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From the archives

Sister Catherine Cesnik case: City Police Search For Missing Nun, 26

Police, aided by six K-9 Corps dogs, searched until dark yesterday for a 26-year-old Catholic nun, missing from her home since Friday night.

Searchers combed the Leakin Park and Irvington areas of the city in search of Sister Catherine A. Cesnik, S.S.N.D, an 11th and 12th grade teacher of English at Western High School, but were unable to find any trace or her by nightfall. 

Had Gone Shopping

Sister Catherine had been reported missing early yesterday morning by her roommate, Sister Helen Russell Phillips, a teacher at North Bend Elementary School.  

Sister Russell told police that her roommate had left their apartment in the 100 block North Bend road, at about 7:30 p.m. Friday night to cash a check at a Catonsville bank and to go shopping at the Edmondson Village shopping center.

When Sister Catherine had not returned by 1:30 o'clock yesterday morning, police were notified.  

A friend, the Rev. Peter McKeow, who drove to Baltimore from Beltsville to comfort Sister Russell, found Sister Catherine's abandoned car during a walk near the nun's residence at 4:40 a.m., police said. 

The unlocked car was parked far from the curb in the 4500 block Carriage Court, but no trace of the attractive nun was found. 

Police, who took Sister Catherine's car to the Southwestern district station, said that the car had been first seen in the 4500 block Carriage court at 10 p.m. In addition, they added, they had received several calls later that evening about the oddly-parked vehicle.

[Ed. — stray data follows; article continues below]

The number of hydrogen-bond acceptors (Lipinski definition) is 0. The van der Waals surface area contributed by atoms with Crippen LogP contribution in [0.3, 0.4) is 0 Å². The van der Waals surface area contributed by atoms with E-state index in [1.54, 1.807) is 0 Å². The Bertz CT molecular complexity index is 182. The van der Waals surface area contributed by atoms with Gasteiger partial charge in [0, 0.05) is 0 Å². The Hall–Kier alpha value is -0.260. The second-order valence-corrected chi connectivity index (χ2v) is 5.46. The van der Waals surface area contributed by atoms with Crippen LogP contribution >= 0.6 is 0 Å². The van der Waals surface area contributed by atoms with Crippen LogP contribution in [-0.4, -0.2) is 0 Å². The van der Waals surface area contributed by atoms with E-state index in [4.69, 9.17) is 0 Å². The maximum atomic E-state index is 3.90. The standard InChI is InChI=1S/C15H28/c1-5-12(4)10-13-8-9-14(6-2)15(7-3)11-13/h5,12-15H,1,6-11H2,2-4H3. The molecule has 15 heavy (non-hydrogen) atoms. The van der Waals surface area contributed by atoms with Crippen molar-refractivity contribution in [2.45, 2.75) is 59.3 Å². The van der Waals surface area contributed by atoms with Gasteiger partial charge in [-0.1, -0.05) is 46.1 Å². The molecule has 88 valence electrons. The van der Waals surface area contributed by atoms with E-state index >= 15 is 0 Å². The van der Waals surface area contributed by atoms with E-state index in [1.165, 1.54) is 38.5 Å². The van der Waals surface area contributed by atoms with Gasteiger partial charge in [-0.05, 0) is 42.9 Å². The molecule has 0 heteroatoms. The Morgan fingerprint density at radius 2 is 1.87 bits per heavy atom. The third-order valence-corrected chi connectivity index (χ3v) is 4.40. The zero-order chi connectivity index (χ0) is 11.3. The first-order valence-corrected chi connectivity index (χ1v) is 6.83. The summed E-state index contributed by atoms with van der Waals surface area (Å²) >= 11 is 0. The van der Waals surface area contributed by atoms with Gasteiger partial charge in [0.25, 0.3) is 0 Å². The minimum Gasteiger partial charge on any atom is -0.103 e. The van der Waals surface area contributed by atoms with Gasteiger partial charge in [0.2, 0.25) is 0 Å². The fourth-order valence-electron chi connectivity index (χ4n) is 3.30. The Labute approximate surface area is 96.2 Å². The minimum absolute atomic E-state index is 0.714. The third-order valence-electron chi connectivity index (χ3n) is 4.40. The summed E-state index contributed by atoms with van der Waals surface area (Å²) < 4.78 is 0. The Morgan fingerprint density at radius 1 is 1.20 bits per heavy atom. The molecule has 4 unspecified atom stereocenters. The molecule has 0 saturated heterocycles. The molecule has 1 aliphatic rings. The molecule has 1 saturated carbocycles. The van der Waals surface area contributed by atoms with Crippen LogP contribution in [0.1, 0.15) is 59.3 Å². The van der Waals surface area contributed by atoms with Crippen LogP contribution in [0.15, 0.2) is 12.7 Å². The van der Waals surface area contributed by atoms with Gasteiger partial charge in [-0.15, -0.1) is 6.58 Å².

After the car had been processed by the crime lab, police said that several buns, purchased at a Catonsville bakery, had been found in the vehicle. 

Police also said they had found leaves and twigs inside the car, and that branches had also been caught in the car's radio antenna. They theorized that Sister Catherine might have left the car and gone into a wooded area. 

The parked car, though found only a block and a half from the sisters' residence, was only a mile away from sprawling, wooded Leakin Park. 

Sister Russell told police that she and her roommate are members of the School Sisters of Notre Dame order and that they have been in the order for eight years. 

Both women had requested a leave of absence to teach in Baltimore city schools this year. They have lived in the 100 block North Bend road since mid-August. 

Sister Russell, 25, told police that she could think of no reason for Sister Catherine's disappearance. 

Miss Dorothy M. Kell, principal of Western High School, said last night that the missing nun, a native of Pittsburgh, had done a "very nice job" as teacher in the school, and that she has been a "very pleasant" addition to the faculty.

Although scouring a large section of Southwest Baltimore for the woman, police said that they were treating Sister Catherine's disappearance as a missing persons case.

"At this moment, there is no indication of foul play," a police spokesman said. Nevertheless, police added that the search for the missing nun would continue today.

Sister Russell told police that at the time of her roommate's departure, Sister Catherine had been wearing an aqua coat, navy blue suit, yellow sweater and black shoes.

The missing nun was described as 5 feet, 5 inches tall, weighing 115 pounds, with green eyes, blonde hair and fair complexion. 

The Baltimore Sun is republishing archived coverage of the unsolved 1969 murder of Sister Catherine Cesnik, which is the subject of a Netflix documentary series set to debut May 19. Cesnik, a 26-year-old Baltimore nun, was reported missing in November 1969 and her body was found in Lansdowne in January 1970. These stories appear as they were originally written in The Sun or The Evening Sun. 

 

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